By and and  on October 28, 2008

NEW YORK — Just how bad will spring be for American designers?


With the economy cratering and consumer confidence sinking to new lows, it’s not surprising an uncertain mood, if not outright panic, has taken hold of many showrooms here. Vendors have reasons to be concerned — according to sources, retailers nationwide are cutting orders by at least 10 to 15 percent for spring, while the New York flagships are lowering their buys by 7 to 10 percent since they don’t anticipate they’ll take as hard a hit because of tourism. That’s amid an already disastrous fall selling season that is sure to put even bigger dents into open-to-buy budgets for fall 2009.

Neiman Marcus, for instance, said last month that it is keeping a tight rein on expenses, remaining highly liquid and is working hard to manage inventories.

“We’ve had a terrific run but now we are in our most difficult period since 9/11,” Burt Tansky, president and chief executive officer of Neiman Marcus Inc. said at the time. “We are anticipating the months ahead will be difficult. Our customers are heavily invested in the financial markets….I am concerned that fiscal year ’09 will again test our downside skills.”

“We are being conservative,” he added of spring orders.

Tansky’s comments came after difficult selling seasons for designer ready-to-wear last spring and in fall 2007. Retailers already had complained about the lack of sales oomph on the floor. “We’ve approached buying for fall ’08 and spring ’09 conservatively,” Ron Frasch, Saks Fifth Avenue’s president and chief merchandising officer, said in August. “We have challenged the merchant organization to make the hard decisions, to exit or reduce distribution in brands that aren’t working.”

Retailers’ growing caution — and gloom — is being felt in fashion companies throughout Manhattan.

Paula Sutter, president at Diane von Furstenberg, said the company is planning conservatively for spring and encourages its retail partners to do the same.

“We have been partnering with our retailers to come up with what we think are right plans and the right assortments for this economic time,” Sutter said. “We have had numerous meetings. We have triple- and quadruple-checked assortments, and we are not pushing. We are being very cautious, as are they. We don’t want them to buy anything they don’t think they can sell.”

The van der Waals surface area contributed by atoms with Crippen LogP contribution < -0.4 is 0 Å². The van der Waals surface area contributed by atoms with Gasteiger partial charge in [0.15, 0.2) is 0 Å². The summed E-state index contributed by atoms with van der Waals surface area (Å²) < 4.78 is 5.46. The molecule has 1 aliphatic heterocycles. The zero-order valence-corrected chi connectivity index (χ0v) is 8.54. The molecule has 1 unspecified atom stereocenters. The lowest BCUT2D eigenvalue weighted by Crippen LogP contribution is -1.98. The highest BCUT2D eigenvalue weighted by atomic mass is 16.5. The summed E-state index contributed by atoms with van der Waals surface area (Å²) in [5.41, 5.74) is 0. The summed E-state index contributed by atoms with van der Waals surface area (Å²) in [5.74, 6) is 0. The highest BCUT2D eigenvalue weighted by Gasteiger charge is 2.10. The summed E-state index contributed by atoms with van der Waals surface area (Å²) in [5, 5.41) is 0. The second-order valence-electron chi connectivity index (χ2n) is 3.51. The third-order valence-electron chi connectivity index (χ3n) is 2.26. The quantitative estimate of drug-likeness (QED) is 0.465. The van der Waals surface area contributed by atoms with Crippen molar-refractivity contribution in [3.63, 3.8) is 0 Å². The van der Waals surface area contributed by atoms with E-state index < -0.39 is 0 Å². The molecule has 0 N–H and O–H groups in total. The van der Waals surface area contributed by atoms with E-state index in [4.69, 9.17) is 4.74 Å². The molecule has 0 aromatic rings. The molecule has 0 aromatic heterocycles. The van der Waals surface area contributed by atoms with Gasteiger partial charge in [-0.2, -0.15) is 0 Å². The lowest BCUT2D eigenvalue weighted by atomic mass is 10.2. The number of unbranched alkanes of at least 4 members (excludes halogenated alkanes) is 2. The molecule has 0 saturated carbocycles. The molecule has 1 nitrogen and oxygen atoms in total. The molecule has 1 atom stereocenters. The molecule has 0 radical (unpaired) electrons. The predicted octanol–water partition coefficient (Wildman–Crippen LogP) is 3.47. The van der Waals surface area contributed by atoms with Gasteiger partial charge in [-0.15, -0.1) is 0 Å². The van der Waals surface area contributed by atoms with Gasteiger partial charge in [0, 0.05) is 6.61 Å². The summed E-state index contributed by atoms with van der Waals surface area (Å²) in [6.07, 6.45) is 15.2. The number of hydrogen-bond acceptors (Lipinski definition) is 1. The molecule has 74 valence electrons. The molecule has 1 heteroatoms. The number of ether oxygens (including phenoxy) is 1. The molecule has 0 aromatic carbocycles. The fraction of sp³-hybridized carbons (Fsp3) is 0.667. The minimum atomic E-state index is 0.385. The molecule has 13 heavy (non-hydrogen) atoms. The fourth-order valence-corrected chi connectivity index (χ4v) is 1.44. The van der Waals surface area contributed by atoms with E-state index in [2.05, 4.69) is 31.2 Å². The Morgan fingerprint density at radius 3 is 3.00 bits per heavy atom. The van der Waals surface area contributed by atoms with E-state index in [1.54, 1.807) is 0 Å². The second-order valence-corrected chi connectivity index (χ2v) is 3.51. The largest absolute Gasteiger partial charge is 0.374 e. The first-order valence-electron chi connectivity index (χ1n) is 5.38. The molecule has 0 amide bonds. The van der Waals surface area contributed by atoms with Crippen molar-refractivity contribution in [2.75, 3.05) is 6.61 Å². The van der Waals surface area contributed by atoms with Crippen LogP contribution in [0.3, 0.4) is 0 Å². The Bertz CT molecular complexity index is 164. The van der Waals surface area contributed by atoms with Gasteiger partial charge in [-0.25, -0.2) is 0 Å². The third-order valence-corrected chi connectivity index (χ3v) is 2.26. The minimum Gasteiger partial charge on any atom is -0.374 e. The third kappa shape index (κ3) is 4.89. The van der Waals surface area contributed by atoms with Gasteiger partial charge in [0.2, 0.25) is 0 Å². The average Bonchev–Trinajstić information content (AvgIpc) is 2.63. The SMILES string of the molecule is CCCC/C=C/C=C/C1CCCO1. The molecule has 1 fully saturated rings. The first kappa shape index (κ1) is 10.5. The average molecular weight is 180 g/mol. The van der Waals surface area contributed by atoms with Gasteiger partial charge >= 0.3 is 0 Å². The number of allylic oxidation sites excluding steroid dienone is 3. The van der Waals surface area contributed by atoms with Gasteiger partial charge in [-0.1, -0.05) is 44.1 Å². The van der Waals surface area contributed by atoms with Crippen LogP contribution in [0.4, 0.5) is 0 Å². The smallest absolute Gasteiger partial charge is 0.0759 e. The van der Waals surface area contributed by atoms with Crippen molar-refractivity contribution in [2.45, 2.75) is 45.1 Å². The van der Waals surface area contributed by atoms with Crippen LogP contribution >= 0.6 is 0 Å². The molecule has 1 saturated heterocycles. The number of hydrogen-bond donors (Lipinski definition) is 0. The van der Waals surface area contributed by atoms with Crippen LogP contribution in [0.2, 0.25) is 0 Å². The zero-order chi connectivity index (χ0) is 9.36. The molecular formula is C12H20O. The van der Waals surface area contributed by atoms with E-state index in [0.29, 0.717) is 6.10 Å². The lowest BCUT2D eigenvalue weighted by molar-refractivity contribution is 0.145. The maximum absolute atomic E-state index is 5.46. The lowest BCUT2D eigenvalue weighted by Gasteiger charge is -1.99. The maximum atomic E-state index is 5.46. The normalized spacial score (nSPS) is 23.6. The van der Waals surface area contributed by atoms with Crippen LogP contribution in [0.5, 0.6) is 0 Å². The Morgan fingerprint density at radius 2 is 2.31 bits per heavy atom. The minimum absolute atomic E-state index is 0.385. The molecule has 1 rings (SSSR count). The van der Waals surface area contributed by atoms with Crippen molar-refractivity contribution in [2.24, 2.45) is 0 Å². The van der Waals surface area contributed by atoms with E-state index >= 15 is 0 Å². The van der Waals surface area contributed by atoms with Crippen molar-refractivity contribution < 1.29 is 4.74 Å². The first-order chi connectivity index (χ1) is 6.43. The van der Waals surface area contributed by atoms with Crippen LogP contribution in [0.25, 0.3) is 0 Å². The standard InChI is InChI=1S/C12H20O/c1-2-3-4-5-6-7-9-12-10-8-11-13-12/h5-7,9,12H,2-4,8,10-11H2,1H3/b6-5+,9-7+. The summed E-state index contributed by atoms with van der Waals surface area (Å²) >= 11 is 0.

Sutter said that while the U.S. business is currently “difficult,” there is still much opportunity, and the company continues to enjoy “extremely strong” successes in the Middle East, Eastern Europe and in China. But even those fast-growing economies now face challenges: key Eastern European countries like Hungary, the Ukraine and Poland are feeling the financial squeeze; Dubai’s debt load is causing worries, and economic growth in China, while still robust, is slowing, causing the government to take action to maintain the momentum.

“There are certain pockets where we feel there is opportunity, and then there are other pockets where we are saying, ‘cut back,’” she said. “Maybe in a department store situation, let’s get out of some of the smaller, weaker doors until we can regain our footing. The strategy varies based on country to country.”

Among the steps brands are taking are expanding their businesses overseas, including emerging markets; exploring sourcing alternatives; making earlier deliveries; improving their Web sites; managing their inventory better; spending more time in the stores, and fortifying relationships with retailers.

“We are super-inventory lean,” Sutter said. “We are running a superclean business. We are cutting very conservatively. There is no chasing of business this year, it’s just cutting to order. Because we ship 12 months a year, there is always fresh merchandise on the floor.”

Alex Bolen, chief executive officer of Oscar de la Renta, said, “We hold the view very strongly that in times of crisis there is opportunity to be had. We continue to proceed, albeit cautiously, to hire great people and to scout great locations to put our stores in.”

What is changing is the speed with which stores agree to the company’s proposed order. “Typically, we propose to stores what we think their orders should be — not style by style but based on the level of sell-throughs. That starts the discussion and the discussion is continuing much longer this year. They are not taking our proposals as readily as they have in the past.”

Recently, the company has added “a bunch of doors in emerging markets” such as the CIS (Commonwealth of Independent States) surrounding Russia, Bolen said. Building international sales through its wholesale business will remain a priority. Bolen is also reviewing the company’s position in terms of fabrics and inventory to see how improvements can be made, and de la Renta continues to open more freestanding stores, most recently in Madrid and Athens.
 

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